How did the Christian faith come into existence and why are there subgroups?
The roots of Christianity are in Judaism in Israel at the beginning of the 1st century, which was Roman at that time. The followers of the Jewish walking preacher, Jesus of Nazareth, saw in him after his crucifixion and subsequent resurrection the Son of God and the Messiah, as expected by Judaism.
Judaism and Christianity are particularly related to the first part of the Bible. The Old Testament of Christians corresponds to the Jewish holy scripture the Tanakh. Today about one-third of all people in the world belong to Christianity, 22% are Muslims and 13% are Hindus.
In the ancient world, there were five Christian patriarchates in Rome, Antioch (today’s Turkey) Constantinople (today’s Istanbul), Alexandria and Jerusalem, which were each subordinate to the archbishops and bishops. If one wanted to decide on essential teaching questions, a meeting of bishops, a council, was convened.
Within Christianity, various ecclesiastical tendencies soon arose through various political motives or geographical conditions in the Latin West and the Greek East.
In the following centuries, the so-called Eastern and Western traditions developed and finally came to break after the Council of Ephesus (431) and after the Council of Chalcedon (451). The Western tradition was further profoundly divided by the Reformation in 1517. These divisions led to several parallel church formations and new groupings:
The Eastern Tradition
The patriarchates have hardly changed until today and have had the same theology for centuries. They see themselves as part of the original church founded by Jesus Christ. The religious traditions dating back to the early Christian times are very different in the individual churches.
Roughly, one can divide the Eastern tradition into the following churches:
- Serbian Orthodox Church: The territory of the former Yugoslavia is governed by the Patriarchate in Belgrade. Most believers are Serbs.
- Greek Orthodox (Byzantine Orthodox) Church: Is the church of Greece and Cyprus. Greek Orthodox couples may divorce and marry up to three times.
- Coptic Orthodox or Oriental Orthodox Church: Believers live in Egypt, a few in Libya and the Sudan. The Coptic Church attaches great importance to youth work and its social services. Education plays a big role.
- Assyrian Church of the East: This Church of the East disintegrated in 424, before the Council of Ephesus, from the Roman Church. Today, the Russian Orthodox Church is the largest Orthodox Church.
- Eastern Catholic Church: It’s like a particular church of the Roman Catholic Church, living according to Eastern Church rites.
From about 500 AD, the doctrine developed that the Bishop of Rome has an authority directly attributed to the teaching of the Apostle Peter, thus making him the substitute Christian.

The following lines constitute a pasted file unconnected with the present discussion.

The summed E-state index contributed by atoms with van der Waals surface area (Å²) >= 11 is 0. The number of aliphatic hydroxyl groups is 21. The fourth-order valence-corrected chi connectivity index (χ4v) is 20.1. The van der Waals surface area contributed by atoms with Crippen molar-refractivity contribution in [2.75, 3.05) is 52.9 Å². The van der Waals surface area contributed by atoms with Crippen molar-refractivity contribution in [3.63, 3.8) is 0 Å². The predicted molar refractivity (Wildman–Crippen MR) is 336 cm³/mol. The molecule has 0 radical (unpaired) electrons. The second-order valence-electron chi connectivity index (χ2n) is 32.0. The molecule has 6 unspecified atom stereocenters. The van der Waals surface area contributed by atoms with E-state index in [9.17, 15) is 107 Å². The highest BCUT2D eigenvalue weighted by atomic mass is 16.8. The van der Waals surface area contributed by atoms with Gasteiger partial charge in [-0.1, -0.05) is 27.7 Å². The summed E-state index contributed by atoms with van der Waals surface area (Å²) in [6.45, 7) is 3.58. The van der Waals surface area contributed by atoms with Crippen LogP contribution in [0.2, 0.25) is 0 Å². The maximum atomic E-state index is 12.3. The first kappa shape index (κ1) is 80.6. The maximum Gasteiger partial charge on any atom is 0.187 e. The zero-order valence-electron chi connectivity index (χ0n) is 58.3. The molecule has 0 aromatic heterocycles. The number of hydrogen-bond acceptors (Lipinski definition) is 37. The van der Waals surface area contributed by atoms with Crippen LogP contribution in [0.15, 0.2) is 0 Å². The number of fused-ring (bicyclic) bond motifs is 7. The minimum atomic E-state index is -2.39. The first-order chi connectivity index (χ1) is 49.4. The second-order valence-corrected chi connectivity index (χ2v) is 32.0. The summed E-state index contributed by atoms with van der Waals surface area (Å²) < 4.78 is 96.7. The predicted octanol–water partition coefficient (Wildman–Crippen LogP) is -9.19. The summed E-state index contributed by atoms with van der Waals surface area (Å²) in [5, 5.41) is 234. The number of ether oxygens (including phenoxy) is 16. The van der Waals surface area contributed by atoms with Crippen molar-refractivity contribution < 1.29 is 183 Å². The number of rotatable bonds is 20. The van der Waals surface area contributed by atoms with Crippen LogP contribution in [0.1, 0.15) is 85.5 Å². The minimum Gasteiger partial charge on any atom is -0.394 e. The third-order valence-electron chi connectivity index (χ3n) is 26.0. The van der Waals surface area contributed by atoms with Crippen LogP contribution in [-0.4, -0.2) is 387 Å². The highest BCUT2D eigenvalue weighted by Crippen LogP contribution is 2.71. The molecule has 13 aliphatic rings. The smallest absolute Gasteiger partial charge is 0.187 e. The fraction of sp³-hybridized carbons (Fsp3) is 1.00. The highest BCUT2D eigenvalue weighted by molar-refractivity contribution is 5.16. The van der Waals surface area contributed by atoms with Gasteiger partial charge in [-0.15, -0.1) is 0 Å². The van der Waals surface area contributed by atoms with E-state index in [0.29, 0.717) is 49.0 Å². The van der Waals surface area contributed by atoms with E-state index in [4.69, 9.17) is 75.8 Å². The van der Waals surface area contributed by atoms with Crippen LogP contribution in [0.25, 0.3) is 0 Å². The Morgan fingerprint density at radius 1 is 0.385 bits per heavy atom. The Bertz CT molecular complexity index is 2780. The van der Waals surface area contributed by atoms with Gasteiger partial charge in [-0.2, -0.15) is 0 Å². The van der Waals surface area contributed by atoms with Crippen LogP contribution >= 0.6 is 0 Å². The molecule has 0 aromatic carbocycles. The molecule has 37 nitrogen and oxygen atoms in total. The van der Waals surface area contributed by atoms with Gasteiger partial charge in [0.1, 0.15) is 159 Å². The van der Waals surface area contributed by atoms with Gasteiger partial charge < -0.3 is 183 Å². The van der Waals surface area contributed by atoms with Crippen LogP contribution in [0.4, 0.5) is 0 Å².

Around 1500, theologians in various places in Europe called for reforms in the Catholic Church. It was the separation of the Western Church into a Protestant tradition, which broke away from Rome and the Roman Catholic Church, which remained in Rome.
Roman Catholic tradition
The Holy Catholic Church sees itself as the wandering people under the guidance of the Pope. Around 1.1 billion believers belong to this faith worldwide. Through the first sacrament, baptism, one is admitted in the Christian community. The most important Catholic values are love, chastity, faithfulness, truth, justice, non-violence, renunciation of possession.
Protestant tradition and the subgroups
The Augustinian monk Martin Luther erected 95 theses in 1517 after several years of development. He resolutely opposed celibacy and married Katharina von Bora.
In Austria, the Protestant faith is taught according to two principles: the Augsburg Confession (A.B.) and the Helvetic Confession (H.B.).
The members of the Protestant Free Church refuse to belong to a “state church”, they are the defenders of a clear separation of church and state and deny also the financing of the church over the church tax. The Free Church expects its members of the appropriate age, a conscious entry into the church.
Doctrine is formally described by 28 points of belief, but these are not static but can be changed through a plenary assembly. They understand the human body as a divine house and pay attention to a healthy lifestyle. Many Adventists are vegetarian and also avoid alcohol and tobacco.
Apostolic communities or the New Apostolic Church go back to the revival movements, the reoccupation of the apostleship around 1825.
Neo-religious communities are groups that do not see themselves in Orthodox, Catholic, or Protestant tradition, such as the Mormons, Bible Students, the Unification Church, and the Jehovah’s Witnesses.
However, all the confessions mentioned above, have the following doctrines in common:
- There is only one God and this one symbolizes the Holy Trinity: Father, Son and Holy Spirit
- Jesus Christ is the Son of God
- The most important thing for living as a Christian is the love of God and charity
- The Holy Bible is the spiritual guidance for Christians.
- Through the Immaculate Conception Mary gave birth to Jesus.